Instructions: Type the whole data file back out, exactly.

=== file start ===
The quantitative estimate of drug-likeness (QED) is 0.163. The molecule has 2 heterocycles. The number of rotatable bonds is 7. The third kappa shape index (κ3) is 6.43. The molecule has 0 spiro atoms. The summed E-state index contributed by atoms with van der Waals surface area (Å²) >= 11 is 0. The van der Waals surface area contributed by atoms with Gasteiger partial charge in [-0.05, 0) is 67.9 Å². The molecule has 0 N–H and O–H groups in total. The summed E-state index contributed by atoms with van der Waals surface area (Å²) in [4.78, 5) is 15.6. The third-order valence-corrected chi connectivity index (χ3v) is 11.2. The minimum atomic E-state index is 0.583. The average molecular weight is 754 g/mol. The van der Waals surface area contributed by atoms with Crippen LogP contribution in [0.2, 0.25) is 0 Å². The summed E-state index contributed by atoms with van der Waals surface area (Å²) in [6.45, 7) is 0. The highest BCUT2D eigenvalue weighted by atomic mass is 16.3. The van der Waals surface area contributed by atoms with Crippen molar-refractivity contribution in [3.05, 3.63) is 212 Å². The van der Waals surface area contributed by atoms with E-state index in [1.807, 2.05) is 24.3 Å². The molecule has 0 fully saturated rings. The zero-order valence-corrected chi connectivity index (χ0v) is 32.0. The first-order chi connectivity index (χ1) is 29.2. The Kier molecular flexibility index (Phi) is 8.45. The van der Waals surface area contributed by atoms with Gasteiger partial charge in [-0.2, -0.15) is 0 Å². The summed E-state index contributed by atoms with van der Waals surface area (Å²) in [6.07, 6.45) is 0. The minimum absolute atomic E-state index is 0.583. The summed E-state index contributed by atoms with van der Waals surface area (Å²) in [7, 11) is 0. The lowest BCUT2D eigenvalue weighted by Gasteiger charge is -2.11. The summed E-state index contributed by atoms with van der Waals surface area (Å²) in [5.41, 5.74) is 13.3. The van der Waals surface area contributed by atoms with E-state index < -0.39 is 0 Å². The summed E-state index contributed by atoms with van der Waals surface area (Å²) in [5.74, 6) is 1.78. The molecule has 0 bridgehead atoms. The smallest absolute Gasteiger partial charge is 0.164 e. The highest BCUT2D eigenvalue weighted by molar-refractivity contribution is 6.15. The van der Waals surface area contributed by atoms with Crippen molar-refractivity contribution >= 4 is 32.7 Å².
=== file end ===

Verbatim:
The quantitative estimate of drug-likeness (QED) is 0.163. The molecule has 2 heterocycles. The number of rotatable bonds is 7. The third kappa shape index (κ3) is 6.43. The molecule has 0 spiro atoms. The summed E-state index contributed by atoms with van der Waals surface area (Å²) >= 11 is 0. The van der Waals surface area contributed by atoms with Gasteiger partial charge in [-0.05, 0) is 67.9 Å². The molecule has 0 N–H and O–H groups in total. The summed E-state index contributed by atoms with van der Waals surface area (Å²) in [4.78, 5) is 15.6. The third-order valence-corrected chi connectivity index (χ3v) is 11.2. The minimum atomic E-state index is 0.583. The average molecular weight is 754 g/mol. The van der Waals surface area contributed by atoms with Crippen LogP contribution in [0.2, 0.25) is 0 Å². The summed E-state index contributed by atoms with van der Waals surface area (Å²) in [6.45, 7) is 0. The highest BCUT2D eigenvalue weighted by atomic mass is 16.3. The van der Waals surface area contributed by atoms with Crippen molar-refractivity contribution in [3.05, 3.63) is 212 Å². The van der Waals surface area contributed by atoms with E-state index in [1.807, 2.05) is 24.3 Å². The molecule has 0 fully saturated rings. The zero-order valence-corrected chi connectivity index (χ0v) is 32.0. The first-order chi connectivity index (χ1) is 29.2. The Kier molecular flexibility index (Phi) is 8.45. The van der Waals surface area contributed by atoms with Gasteiger partial charge in [-0.2, -0.15) is 0 Å². The summed E-state index contributed by atoms with van der Waals surface area (Å²) in [6.07, 6.45) is 0. The minimum absolute atomic E-state index is 0.583. The summed E-state index contributed by atoms with van der Waals surface area (Å²) in [7, 11) is 0. The lowest BCUT2D eigenvalue weighted by Gasteiger charge is -2.11. The summed E-state index contributed by atoms with van der Waals surface area (Å²) in [5.41, 5.74) is 13.3. The van der Waals surface area contributed by atoms with E-state index < -0.39 is 0 Å². The summed E-state index contributed by atoms with van der Waals surface area (Å²) in [5.74, 6) is 1.78. The molecule has 0 bridgehead atoms. The smallest absolute Gasteiger partial charge is 0.164 e. The highest BCUT2D eigenvalue weighted by molar-refractivity contribution is 6.15. The van der Waals surface area contributed by atoms with Crippen molar-refractivity contribution >= 4 is 32.7 Å².